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Five of the best... food books of the year so far

It's easy to be swept out to shore by the relentless tidal waves that are new cookbook releases, and more difficult to ascertain which ones are actually worth buying.

In theory, a good cookbook shelf should contain just the right mix of inspiring imagery, practical tips and recipes for every occasion - plus, a trust-worthy (and not to mention current) guide to eating out in Scotland.

With that in mind, here are five of our favourite foodie books of the year so far - some to advise, some with recipes to aspire to, and a couple that help us choose produce inkeeping with locale and with the seasons.

What's more, we're giving one reader the chance to win them all - simply answer the easy question at the end of the article.

1. The A-Z of Eating Out, Joseph Connolly (Thames & Hudson)

Apparently, it is not good enough any more to just leave the house in pursuit of a hot meal. Nowadays, we need to be well-versed in the art of inedibilia and know in which dining situations sharing is considered appropriate (note to author: all of them). Yes, there are high-end musings contained between the covers on charity dinners and Cordon Bleu, but there's also information to guide us expertly around the Glasgow salad, otherwise known as a poke of chips. The A-Z of Eating Out is a bit like Jennifer Lawrence in book form: fun, good-looking and you get the impression that it doesn't take itself too seriously. 

 

 

 

2. Cooking for Kids, Alain Ducasse (Rizzoli)

Gone are the days where children would be contented with a plate of turkey twizzlers and a tin of apple Tango. No, kids today want to try zucchinis and whip up a mackerel pate and learn how to smoke their own hummus (probably). It makes sense then, that super-chef Alain Ducasse's latest title has some really sophisticated recipes for nippers - some, shall we say, towards the more complex end of the scale (veal in a herb crust with Beaufort, anyone?) and some simpler ideas for starting the day right (porridge with nectarine and apricot). There's also a handy month-by-month guide to what baby can eat up to three years old and some sweet illustrations.

 

 

 

3. The Foodies' Guide to Glasgow and the West, Fraser Wilson (FNW Media)

It's a happy thing Wilson released The Foodies' Guide earlier this year, because it's a bag-friendly sized, bang-up-to-date way to navigate the city during the Commonwealth Games. A brief summary, then, for the uninitiated: 124 pages, enough recipes from Glasgow's well-kent chefs to feed everyone at the athletes village four times over, a bit of chat from prominent food bloggers and some lush photography. Plus, 50p from the sale of every book is donated to food charity Mary's Meals, which is a nice thought to be enjoyed over a digestif.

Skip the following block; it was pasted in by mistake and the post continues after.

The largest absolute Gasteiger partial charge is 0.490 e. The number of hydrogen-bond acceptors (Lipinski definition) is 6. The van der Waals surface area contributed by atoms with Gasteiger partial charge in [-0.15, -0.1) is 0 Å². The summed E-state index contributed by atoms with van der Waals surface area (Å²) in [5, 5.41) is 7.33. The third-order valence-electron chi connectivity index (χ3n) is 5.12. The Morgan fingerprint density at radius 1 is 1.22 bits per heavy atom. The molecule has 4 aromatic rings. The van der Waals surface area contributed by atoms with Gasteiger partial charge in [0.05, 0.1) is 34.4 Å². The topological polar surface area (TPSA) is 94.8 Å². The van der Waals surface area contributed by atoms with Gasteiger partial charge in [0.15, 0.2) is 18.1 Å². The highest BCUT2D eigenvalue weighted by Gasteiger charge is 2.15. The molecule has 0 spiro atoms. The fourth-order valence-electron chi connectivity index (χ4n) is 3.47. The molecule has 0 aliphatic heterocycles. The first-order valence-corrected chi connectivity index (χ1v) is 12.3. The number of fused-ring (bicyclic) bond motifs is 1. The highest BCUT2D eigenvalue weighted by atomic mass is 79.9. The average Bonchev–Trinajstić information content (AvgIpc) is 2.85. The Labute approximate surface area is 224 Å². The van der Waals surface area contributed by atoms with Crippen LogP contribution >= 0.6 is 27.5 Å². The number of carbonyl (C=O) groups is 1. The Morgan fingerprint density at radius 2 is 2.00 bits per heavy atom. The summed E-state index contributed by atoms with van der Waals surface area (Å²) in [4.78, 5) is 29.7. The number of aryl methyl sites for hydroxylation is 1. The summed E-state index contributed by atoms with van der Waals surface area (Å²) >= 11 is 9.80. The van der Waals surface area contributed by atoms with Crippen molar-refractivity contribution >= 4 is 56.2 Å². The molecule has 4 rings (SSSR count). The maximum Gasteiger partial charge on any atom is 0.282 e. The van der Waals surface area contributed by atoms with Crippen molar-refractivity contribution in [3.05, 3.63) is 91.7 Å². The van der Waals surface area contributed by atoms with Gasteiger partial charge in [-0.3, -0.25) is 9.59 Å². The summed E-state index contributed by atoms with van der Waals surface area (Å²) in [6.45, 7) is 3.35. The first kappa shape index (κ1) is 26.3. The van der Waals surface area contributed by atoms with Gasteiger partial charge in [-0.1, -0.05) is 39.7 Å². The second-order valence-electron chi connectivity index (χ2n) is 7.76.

4. The Big Dish, Barton G. Weiss (Rizzoli)

Once upon a time in little old Miami, there was a food entrepreneur (foodtrepeneur?) named Barton G. Weiss who liked to serve up some crazy ass dishes to his customers. There's a picture of him inside looking all cool and American (read as: perfect teeth) but don't let such a insouciant appearance fool you: this is a man with a seriously steely determination to raise expectations of the catering business. Forget beige buffets and an uninspired bowl of fruit punch, Weiss' approximations of party food are big, bold and packed full of flavour. Think lobster truffle mac 'n' cheese, savory (his spelling, not ours) garden pots, and tartare puzzle. Death by mind-bogglingly delicious, weirdly-titled finger food? Quite possibly.

 

 

5. Kitchen Garden Cookbook, Carina Contini (Frances Lincoln)

Carina Contini is the kind of chef we need about ten more of. Now that there are 3D printers that might not be too far off, but for the meantime let's rejoice that the one of her we do have has produced the Kitchen Garden Cookbook - a resource for budding gardeners looking to cook with the seasons. A year is chronicled with recipes inspired and facilitated by the garden she and husband Victor built from scratch and which also serves the couple's Edinburgh restaurant Contini Ristorante. Expect a dash of engrossing family history, a liberal shaking of charm, one tablespoon of seasonal growing notes, and some pretty special results.

 

 

 

Question: What is the 'Glasgow salad' otherwise known as?

Email your answer along with your name and full postal address to hs@heraldandtimes.co.uk

Closing date is Sunday July 20.

Contextual targeting label: 
Food and drink

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